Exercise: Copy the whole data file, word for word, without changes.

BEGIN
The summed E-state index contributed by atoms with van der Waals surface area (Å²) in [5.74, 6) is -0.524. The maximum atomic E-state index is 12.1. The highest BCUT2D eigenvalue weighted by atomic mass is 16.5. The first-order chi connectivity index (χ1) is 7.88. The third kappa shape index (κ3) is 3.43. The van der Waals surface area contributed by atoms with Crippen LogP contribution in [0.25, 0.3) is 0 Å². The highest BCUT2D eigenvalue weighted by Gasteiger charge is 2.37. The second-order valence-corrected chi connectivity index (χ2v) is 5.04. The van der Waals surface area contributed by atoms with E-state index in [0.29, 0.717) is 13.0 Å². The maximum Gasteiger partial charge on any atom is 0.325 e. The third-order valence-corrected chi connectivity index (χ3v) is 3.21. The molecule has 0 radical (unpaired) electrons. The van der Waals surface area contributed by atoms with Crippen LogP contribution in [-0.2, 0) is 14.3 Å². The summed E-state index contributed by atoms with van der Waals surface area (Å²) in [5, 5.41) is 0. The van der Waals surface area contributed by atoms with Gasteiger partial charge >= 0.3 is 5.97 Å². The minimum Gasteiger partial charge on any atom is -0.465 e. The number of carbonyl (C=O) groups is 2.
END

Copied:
The summed E-state index contributed by atoms with van der Waals surface area (Å²) in [5.74, 6) is -0.524. The maximum atomic E-state index is 12.1. The highest BCUT2D eigenvalue weighted by atomic mass is 16.5. The first-order chi connectivity index (χ1) is 7.88. The third kappa shape index (κ3) is 3.43. The van der Waals surface area contributed by atoms with Crippen LogP contribution in [0.25, 0.3) is 0 Å². The highest BCUT2D eigenvalue weighted by Gasteiger charge is 2.37. The second-order valence-corrected chi connectivity index (χ2v) is 5.04. The van der Waals surface area contributed by atoms with E-state index in [0.29, 0.717) is 13.0 Å². The maximum Gasteiger partial charge on any atom is 0.325 e. The third-order valence-corrected chi connectivity index (χ3v) is 3.21. The molecule has 0 radical (unpaired) electrons. The van der Waals surface area contributed by atoms with Crippen LogP contribution in [-0.2, 0) is 14.3 Å². The summed E-state index contributed by atoms with van der Waals surface area (Å²) in [5, 5.41) is 0. The van der Waals surface area contributed by atoms with Gasteiger partial charge >= 0.3 is 5.97 Å². The minimum Gasteiger partial charge on any atom is -0.465 e. The number of carbonyl (C=O) groups is 2.